I recently completed the book Die With Zero by Bill Perkins.  A friend read it and told my wife she believed our family was already doing much of what the book mentioned.  This piqued my wife’s interest, so she suggested we borrow the audiobook from the Austin Public Library and listen to it on the drive to our New Year’s skiing trip in Taos, New Mexico.  This was the first audiobook I’ve ever listened to, as I prefer to have a physical book in my hands, but it was a good experience.  Listening to the book in the car with my wife allowed us to pause and have real-time discussions of the concepts we agreed with and those we didn’t.   There were two or three unexpected expletives, but my children were busy playing video games, and I hope they didn’t notice.  

My Little Skiers

     While listening to the book, I kept thinking, “Yeah, but it depends on where you are in your life.”   A physician-entrepreneur friend of mine calls money “fun coupons.”  He doesn’t worry about retirement and savings nearly as much as I do and instead worries about having a good time and creating experiences, matching the book’s theme.  However, he may blur the line between fun and hedonism.  He’s been married twice and has three children with three different women.  He supports but doesn’t live with any of his children, so he has more time to travel and use his fun coupons.  He is a long-time friend, but our lives are not the same.  The author acknowledges this point, encouraging the reader to enjoy each season of life appropriately.  

     After listening to and reviewing the book, I couldn’t help but wonder: Was my wife’s friend, right?  Does my family follow the principles outlined by the author?  The book encourages you to spend your money because you can’t take it with you.  As I approach 50, with more money than I ever thought possible, am I on track to die with zero?  

Season 1:  College – Residency

     I unknowingly embodied the spirit of the book in my youth.  I worked and went to school until I graduated from Residency, but I also took out loans and spent every dollar I made on having fun.  This includes racking up $30,000 worth of credit card debt along the way.  I went out with friends, traveled cheaply, ate in restaurants, went to concerts, played sports, and drank an ocean of cheap booze.  I had a lot of great experiences and banked a lot of memory dividends.  On the other hand, while I usually maintained a healthy diet and was physically active, I also racked up a lifetime of stress.  I didn’t sleep.  I drank too much.  Through this time, I was constantly broke, tired, worried, and late, which manifested as anger and frustration.  Even though I had a lot of fun, it took a toll on me.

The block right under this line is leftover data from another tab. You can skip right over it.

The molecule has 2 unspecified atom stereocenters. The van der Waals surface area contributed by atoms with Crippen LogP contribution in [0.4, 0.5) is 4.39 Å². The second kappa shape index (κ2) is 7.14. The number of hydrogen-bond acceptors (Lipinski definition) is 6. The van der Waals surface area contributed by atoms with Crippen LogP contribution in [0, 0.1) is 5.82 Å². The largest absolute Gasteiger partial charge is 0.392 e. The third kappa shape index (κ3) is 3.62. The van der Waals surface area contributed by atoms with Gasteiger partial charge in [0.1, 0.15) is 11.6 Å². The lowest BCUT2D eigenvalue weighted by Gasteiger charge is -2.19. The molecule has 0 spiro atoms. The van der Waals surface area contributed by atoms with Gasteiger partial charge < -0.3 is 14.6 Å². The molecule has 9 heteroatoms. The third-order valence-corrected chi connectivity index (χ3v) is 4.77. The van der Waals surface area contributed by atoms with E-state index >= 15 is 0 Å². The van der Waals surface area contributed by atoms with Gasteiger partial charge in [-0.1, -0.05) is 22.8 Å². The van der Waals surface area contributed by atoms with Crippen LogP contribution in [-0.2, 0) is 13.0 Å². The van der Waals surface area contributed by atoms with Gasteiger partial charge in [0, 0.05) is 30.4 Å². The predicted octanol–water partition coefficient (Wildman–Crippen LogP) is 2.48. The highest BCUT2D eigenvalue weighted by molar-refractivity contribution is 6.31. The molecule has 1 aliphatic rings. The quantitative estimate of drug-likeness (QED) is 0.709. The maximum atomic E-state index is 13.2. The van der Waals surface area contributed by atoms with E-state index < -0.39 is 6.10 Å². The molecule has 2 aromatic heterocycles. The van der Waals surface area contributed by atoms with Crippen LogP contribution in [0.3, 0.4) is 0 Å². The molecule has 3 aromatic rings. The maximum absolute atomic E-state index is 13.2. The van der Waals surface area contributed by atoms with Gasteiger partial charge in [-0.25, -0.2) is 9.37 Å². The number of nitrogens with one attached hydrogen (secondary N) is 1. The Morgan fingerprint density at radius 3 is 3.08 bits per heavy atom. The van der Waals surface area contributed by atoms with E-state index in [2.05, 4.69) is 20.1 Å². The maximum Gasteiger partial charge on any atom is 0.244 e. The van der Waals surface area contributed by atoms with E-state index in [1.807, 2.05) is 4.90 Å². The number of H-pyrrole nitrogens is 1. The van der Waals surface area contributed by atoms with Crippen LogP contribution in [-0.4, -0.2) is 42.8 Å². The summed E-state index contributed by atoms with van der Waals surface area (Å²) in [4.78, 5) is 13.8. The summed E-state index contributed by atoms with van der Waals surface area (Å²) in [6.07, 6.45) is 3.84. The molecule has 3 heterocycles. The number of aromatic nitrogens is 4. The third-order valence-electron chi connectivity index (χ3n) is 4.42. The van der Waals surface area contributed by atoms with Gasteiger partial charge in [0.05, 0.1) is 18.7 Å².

Season 2:  Early Career 

     While my troubles were not solely financial, the peace of mind that money brings is not to be discounted.  Struggling to make ends meet causes a tremendous amount of stress.  The first thing that making money as an attending gave me was peace of mind.  It almost immediately felt like a weight had been lifted from my shoulders.  Yes, I still had debt.  No, I didn’t have emergency or retirement savings.  However, I wasn’t worried about how I would pay rent anymore.  

     It was at this point that I started to deviate from the path laid out in the book.  Although I still had a lot of fun during this period of my life, I unquestioningly worked too much.  The company I worked for was short-staffed, and I could work as many shifts as I wanted.  Extra shifts = extra money.  What was I going to do, stay home and watch TV?  While I traveled a little and played rugby, there were many other things that I could have done but didn’t. 

     There aren’t too many things that I regret, but one occurred during this season of my life.  A friend from Residency was getting married, and I didn’t travel for the wedding so that I could work extra shifts for 1.5x or 2x my standard rate.  My friends rightly called me out on this one, and I had no excuse – I traded friendship for a few thousand dollars.  While the money I made during this season of my life laid the foundation for my current financial independence, I could have produced the same outcome while spending more time and money on experiences and maintaining relationships.     

Season 3:  Family

    Getting married and having children ushered in the current season of my financial life.  My wife and I traveled extensively before we had children.  Now, I work far less than I used to so that I can spend time with my family.  It helps that I am financially independent, but I would work less even if I weren’t.  I know my children’s youth is a fleeting moment I don’t want to miss.  My family does prioritize experiences and time together over things.  We live in a nice house, but nothing opulent, and certainly less than we could “afford.”  We prioritized a big backyard for our kids over many other things.  My wife and I both drive Hondas.  We keep our structured expenses low, and we appear to be an upper-middle-class family to the outside world.